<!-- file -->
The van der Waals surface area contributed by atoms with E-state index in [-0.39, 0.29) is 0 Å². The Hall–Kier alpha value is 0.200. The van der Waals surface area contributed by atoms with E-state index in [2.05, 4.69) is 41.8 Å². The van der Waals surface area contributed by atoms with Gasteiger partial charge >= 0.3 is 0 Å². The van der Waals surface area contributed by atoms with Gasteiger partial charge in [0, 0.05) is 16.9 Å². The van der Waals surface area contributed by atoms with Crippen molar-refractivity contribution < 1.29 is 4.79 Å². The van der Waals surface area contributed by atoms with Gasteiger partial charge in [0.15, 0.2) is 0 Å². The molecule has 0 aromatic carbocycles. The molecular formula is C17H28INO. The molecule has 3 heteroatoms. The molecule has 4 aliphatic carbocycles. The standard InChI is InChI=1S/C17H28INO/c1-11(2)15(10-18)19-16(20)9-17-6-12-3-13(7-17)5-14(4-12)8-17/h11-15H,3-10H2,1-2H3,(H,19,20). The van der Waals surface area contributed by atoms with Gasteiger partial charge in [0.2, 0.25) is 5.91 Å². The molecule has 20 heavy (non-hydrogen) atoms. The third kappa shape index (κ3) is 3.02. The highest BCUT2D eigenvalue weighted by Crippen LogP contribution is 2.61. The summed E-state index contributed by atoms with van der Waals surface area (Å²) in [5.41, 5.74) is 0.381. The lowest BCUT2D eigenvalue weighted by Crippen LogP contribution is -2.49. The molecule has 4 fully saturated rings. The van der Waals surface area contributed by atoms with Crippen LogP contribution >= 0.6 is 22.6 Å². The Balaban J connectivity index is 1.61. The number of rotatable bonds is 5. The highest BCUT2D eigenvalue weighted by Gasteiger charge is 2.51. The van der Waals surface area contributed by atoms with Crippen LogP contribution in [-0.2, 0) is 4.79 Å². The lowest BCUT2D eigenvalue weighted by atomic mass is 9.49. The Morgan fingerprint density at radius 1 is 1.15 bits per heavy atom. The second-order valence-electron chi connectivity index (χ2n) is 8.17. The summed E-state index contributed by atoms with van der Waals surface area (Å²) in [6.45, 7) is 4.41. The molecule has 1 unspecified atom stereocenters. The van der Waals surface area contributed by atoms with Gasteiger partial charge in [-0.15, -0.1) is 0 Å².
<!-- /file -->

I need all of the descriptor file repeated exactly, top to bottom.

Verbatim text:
The van der Waals surface area contributed by atoms with E-state index in [-0.39, 0.29) is 0 Å². The Hall–Kier alpha value is 0.200. The van der Waals surface area contributed by atoms with E-state index in [2.05, 4.69) is 41.8 Å². The van der Waals surface area contributed by atoms with Gasteiger partial charge >= 0.3 is 0 Å². The van der Waals surface area contributed by atoms with Gasteiger partial charge in [0, 0.05) is 16.9 Å². The van der Waals surface area contributed by atoms with Crippen molar-refractivity contribution < 1.29 is 4.79 Å². The van der Waals surface area contributed by atoms with Gasteiger partial charge in [0.15, 0.2) is 0 Å². The molecule has 0 aromatic carbocycles. The molecular formula is C17H28INO. The molecule has 3 heteroatoms. The molecule has 4 aliphatic carbocycles. The standard InChI is InChI=1S/C17H28INO/c1-11(2)15(10-18)19-16(20)9-17-6-12-3-13(7-17)5-14(4-12)8-17/h11-15H,3-10H2,1-2H3,(H,19,20). The van der Waals surface area contributed by atoms with Gasteiger partial charge in [0.2, 0.25) is 5.91 Å². The molecule has 20 heavy (non-hydrogen) atoms. The third kappa shape index (κ3) is 3.02. The highest BCUT2D eigenvalue weighted by Crippen LogP contribution is 2.61. The summed E-state index contributed by atoms with van der Waals surface area (Å²) in [5.41, 5.74) is 0.381. The lowest BCUT2D eigenvalue weighted by Crippen LogP contribution is -2.49. The molecule has 4 fully saturated rings. The van der Waals surface area contributed by atoms with Crippen LogP contribution >= 0.6 is 22.6 Å². The Balaban J connectivity index is 1.61. The number of rotatable bonds is 5. The highest BCUT2D eigenvalue weighted by Gasteiger charge is 2.51. The van der Waals surface area contributed by atoms with Crippen LogP contribution in [-0.2, 0) is 4.79 Å². The lowest BCUT2D eigenvalue weighted by atomic mass is 9.49. The Morgan fingerprint density at radius 1 is 1.15 bits per heavy atom. The second-order valence-electron chi connectivity index (χ2n) is 8.17. The summed E-state index contributed by atoms with van der Waals surface area (Å²) in [6.45, 7) is 4.41. The molecule has 1 unspecified atom stereocenters. The van der Waals surface area contributed by atoms with Gasteiger partial charge in [-0.15, -0.1) is 0 Å².